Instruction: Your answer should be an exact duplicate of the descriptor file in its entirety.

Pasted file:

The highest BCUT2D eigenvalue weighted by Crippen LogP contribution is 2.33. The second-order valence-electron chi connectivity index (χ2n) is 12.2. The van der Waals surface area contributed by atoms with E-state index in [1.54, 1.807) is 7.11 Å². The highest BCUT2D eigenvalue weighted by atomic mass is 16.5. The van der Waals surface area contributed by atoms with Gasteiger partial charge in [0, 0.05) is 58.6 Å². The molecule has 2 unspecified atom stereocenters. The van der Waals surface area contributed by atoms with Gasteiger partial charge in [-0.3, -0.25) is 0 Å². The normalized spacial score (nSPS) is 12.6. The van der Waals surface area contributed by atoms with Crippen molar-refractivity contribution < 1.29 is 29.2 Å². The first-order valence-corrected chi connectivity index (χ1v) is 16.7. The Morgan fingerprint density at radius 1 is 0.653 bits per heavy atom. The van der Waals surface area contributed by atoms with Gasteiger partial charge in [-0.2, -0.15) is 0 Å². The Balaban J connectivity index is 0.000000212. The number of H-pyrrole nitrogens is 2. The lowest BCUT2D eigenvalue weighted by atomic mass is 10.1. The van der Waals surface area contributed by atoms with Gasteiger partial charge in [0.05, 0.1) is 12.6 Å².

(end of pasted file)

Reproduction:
The highest BCUT2D eigenvalue weighted by Crippen LogP contribution is 2.33. The second-order valence-electron chi connectivity index (χ2n) is 12.2. The van der Waals surface area contributed by atoms with E-state index in [1.54, 1.807) is 7.11 Å². The highest BCUT2D eigenvalue weighted by atomic mass is 16.5. The van der Waals surface area contributed by atoms with Gasteiger partial charge in [0, 0.05) is 58.6 Å². The molecule has 2 unspecified atom stereocenters. The van der Waals surface area contributed by atoms with Gasteiger partial charge in [-0.3, -0.25) is 0 Å². The normalized spacial score (nSPS) is 12.6. The van der Waals surface area contributed by atoms with Crippen molar-refractivity contribution < 1.29 is 29.2 Å². The first-order valence-corrected chi connectivity index (χ1v) is 16.7. The Morgan fingerprint density at radius 1 is 0.653 bits per heavy atom. The van der Waals surface area contributed by atoms with Gasteiger partial charge in [-0.2, -0.15) is 0 Å². The Balaban J connectivity index is 0.000000212. The number of H-pyrrole nitrogens is 2. The lowest BCUT2D eigenvalue weighted by atomic mass is 10.1. The van der Waals surface area contributed by atoms with Gasteiger partial charge in [0.05, 0.1) is 12.6 Å².